Yes folks, it's that kind of movie. And sometimes, that's a great thing.

High Points
Um. The ham sandwich?

Low Points
Aside from this just not being that good a movie, the treatment of time (as in, you're an 18 year old who's been in college for no more than three months, but seem to have met the girl you're going to marry) is a tad questionable

Lessons Learned
In small towns with no cell service, cops use their police cars for social activities like fishing

Getting your intended's parents to like you is a key element in the courting ritual

Women hate making bad impressions


Homecoming is streaming on Amazon Prime, which is probably the only way you should watch it. This isn't, you know, "good," but it's fun if you, like me, sometimes find yourself in a very particular mood for a crappy but not boring modern thriller. Don't give it money, but it just might be worth 90 minutes of time (especially if that time is co-opted on other matters like folding laundry or trimming your cat's claws).

Monday, May 16, 2016

Kids Today & Their Darned Hashbrowns

When a movie scrolls through Instant Watch with a title like #Horror, my expectations are not high. While many of the recent social media-themed genre flicks have proven to be quite good, this one...well, this one is titled #Horror.

Never judge a movie by its titular characters.

Quick Plot: A gaggle of 12 year old girls are having a slumber party hosted by the richest and blondest of the bunch, Sofia. Sofia's father is a modern art dealer who has furnished his unique mansion with an assortment of odd pieces, including gloriously flaky wife Chloe Sevigny.

Permission to be cool has been granted.

The house itself is also a piece of modern art history, having hosted a murder spree by a Andy Warhol protogee in the '60s. Naturally, it seems to be repeating its past as a mysterious killer starts taking out some of the wealthy visitors, constantly posting crime scene photos on some kind of Candy Crush-hued social media site.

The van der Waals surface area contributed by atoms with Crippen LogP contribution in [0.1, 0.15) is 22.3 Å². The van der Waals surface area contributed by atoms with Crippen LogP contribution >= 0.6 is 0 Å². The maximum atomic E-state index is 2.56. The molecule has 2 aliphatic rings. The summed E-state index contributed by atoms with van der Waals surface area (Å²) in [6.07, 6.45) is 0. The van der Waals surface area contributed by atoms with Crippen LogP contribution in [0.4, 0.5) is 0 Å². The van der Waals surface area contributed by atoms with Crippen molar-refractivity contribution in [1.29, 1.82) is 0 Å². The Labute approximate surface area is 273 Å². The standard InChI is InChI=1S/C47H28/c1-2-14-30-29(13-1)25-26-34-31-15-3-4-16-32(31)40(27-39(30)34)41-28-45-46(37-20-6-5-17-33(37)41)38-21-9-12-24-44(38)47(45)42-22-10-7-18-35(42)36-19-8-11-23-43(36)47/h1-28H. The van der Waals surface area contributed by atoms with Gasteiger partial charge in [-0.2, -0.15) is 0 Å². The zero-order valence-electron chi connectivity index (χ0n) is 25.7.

That description probably makes #Horror sound like just about 85% of the movies currently streaming on Netflix Instant right now, but boy is it not. More Heathers than Hell Night, #Horror's interests lie in the dynamics of preteen female frenemyship, not a masked killer making his mark. Writer/director Tara Subkoff clearly remembers what it was like to be 12, that dangerous age where the desire to be cool could easily slaughter one’s sense of right and wrong.

This is also where many a typical horror fan may well despise #Horror. Subkoff spends more time watching the chaotic, catty interactions of its young cast trying on clothes and taking selfies than being slaughtered. A fair warning to those viewers who only watch these kinds of films for the bloodshed: you’ll probably be disappointed. For the rest of us, this is a neat, neat little flick.